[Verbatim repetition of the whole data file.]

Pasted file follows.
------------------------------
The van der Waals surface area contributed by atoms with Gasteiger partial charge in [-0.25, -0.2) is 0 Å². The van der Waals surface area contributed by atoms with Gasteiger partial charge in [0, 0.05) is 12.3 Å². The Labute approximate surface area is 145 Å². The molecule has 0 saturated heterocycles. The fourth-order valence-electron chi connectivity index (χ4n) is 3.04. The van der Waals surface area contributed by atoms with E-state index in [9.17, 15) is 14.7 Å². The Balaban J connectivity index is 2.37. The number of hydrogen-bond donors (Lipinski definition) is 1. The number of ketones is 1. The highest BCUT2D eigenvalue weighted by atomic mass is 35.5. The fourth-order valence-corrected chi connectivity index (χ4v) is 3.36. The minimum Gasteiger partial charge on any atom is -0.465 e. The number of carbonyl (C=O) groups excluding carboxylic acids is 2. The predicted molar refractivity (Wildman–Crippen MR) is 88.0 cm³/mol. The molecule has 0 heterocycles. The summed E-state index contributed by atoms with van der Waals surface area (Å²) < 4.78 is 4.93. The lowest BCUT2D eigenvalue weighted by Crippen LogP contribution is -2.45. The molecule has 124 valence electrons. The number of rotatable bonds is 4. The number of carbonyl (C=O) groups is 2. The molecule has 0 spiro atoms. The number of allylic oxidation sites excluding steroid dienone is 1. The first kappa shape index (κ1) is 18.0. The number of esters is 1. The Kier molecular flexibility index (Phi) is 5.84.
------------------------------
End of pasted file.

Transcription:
The van der Waals surface area contributed by atoms with Gasteiger partial charge in [-0.25, -0.2) is 0 Å². The van der Waals surface area contributed by atoms with Gasteiger partial charge in [0, 0.05) is 12.3 Å². The Labute approximate surface area is 145 Å². The molecule has 0 saturated heterocycles. The fourth-order valence-electron chi connectivity index (χ4n) is 3.04. The van der Waals surface area contributed by atoms with E-state index in [9.17, 15) is 14.7 Å². The Balaban J connectivity index is 2.37. The number of hydrogen-bond donors (Lipinski definition) is 1. The number of ketones is 1. The highest BCUT2D eigenvalue weighted by atomic mass is 35.5. The fourth-order valence-corrected chi connectivity index (χ4v) is 3.36. The minimum Gasteiger partial charge on any atom is -0.465 e. The number of carbonyl (C=O) groups excluding carboxylic acids is 2. The predicted molar refractivity (Wildman–Crippen MR) is 88.0 cm³/mol. The molecule has 0 heterocycles. The summed E-state index contributed by atoms with van der Waals surface area (Å²) < 4.78 is 4.93. The lowest BCUT2D eigenvalue weighted by Crippen LogP contribution is -2.45. The molecule has 124 valence electrons. The number of rotatable bonds is 4. The number of carbonyl (C=O) groups is 2. The molecule has 0 spiro atoms. The number of allylic oxidation sites excluding steroid dienone is 1. The first kappa shape index (κ1) is 18.0. The number of esters is 1. The Kier molecular flexibility index (Phi) is 5.84.